Men are more likely to be assaulted by a stranger than women, with a significant number of cases involving multiple attackers, a new report has found.
Out of the 19,000 plus people hospitalised because of an assault in Australia in 2014-15, three quarters were men and boys, according to a report by the Australian Institute of Health and Welfare (AIHW).
Rates of assault requiring hospital treatment were highest for men aged between 20-24, with the highest proportion of cases involving an attack by multiple strangers occurring among men aged 15-24.
The data, released on Wednesday, shows one third of assault cases among men (36 per cent) were at the hands of an unknown attacker, compared to about one in 14 for women.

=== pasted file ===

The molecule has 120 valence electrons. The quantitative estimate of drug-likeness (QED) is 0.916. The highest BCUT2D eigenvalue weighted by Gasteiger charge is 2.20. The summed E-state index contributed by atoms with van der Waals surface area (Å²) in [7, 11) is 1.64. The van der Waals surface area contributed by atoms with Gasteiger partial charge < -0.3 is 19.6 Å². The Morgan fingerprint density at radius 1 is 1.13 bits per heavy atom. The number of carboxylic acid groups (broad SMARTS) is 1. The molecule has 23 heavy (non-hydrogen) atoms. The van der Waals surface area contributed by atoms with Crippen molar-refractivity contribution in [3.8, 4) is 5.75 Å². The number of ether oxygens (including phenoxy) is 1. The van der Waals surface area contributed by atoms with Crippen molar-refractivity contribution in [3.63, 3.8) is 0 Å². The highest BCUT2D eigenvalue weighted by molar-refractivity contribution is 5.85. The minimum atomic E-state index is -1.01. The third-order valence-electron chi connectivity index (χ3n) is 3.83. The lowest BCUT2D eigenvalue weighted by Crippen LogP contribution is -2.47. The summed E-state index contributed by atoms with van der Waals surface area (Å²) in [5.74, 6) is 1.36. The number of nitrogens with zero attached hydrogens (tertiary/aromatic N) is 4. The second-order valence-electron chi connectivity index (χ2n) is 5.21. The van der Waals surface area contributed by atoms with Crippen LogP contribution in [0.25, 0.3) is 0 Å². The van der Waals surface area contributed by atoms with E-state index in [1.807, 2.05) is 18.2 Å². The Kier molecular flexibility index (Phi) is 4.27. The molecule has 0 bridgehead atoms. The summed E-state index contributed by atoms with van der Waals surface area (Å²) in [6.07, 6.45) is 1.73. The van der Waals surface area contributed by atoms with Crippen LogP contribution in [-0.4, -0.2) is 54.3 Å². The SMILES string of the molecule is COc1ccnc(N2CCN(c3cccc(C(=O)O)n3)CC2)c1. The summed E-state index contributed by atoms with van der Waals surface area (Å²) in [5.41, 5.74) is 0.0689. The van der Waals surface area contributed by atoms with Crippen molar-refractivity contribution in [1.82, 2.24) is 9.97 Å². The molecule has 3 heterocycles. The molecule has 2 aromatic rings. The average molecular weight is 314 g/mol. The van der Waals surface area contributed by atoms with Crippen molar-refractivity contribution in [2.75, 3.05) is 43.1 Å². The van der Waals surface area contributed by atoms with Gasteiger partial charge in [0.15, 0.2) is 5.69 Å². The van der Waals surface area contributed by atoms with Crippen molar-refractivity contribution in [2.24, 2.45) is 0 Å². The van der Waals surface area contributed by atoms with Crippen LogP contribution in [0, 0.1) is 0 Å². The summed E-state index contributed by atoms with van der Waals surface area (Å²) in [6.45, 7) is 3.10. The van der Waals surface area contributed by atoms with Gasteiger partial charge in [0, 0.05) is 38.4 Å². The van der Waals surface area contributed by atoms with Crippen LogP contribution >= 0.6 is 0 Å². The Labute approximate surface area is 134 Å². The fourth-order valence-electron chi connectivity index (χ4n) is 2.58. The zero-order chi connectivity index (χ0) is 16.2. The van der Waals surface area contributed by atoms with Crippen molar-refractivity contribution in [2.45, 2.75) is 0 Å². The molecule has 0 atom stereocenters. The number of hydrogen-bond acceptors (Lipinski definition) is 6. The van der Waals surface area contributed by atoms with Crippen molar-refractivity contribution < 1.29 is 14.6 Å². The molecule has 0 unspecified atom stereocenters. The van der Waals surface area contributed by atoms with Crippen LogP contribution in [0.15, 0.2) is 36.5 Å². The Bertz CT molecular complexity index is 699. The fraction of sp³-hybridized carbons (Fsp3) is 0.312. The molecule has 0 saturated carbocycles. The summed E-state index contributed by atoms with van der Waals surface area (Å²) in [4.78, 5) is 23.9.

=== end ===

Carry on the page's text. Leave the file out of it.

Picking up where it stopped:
One in five assaults on men were committed by more than one attacker, with the most common location being a street followed by a cafe, hotel or restaurant.
The main cause of injury was assault by bodily force (61 per cent, or 7732 cases), followed by assault by sharp object (13 per cent, or 1672 cases).
The report, titled "Hospitalised assault injuries among men and boys", shows 54 per cent of cases did not specify the relationship between the perpetrator and victim.
But the majority of known attacks were perpetrated by a person known to the victim (64 per cent), with a family member being the most common attacker (28 per cent), followed by acquaintances or friends (20 per cent).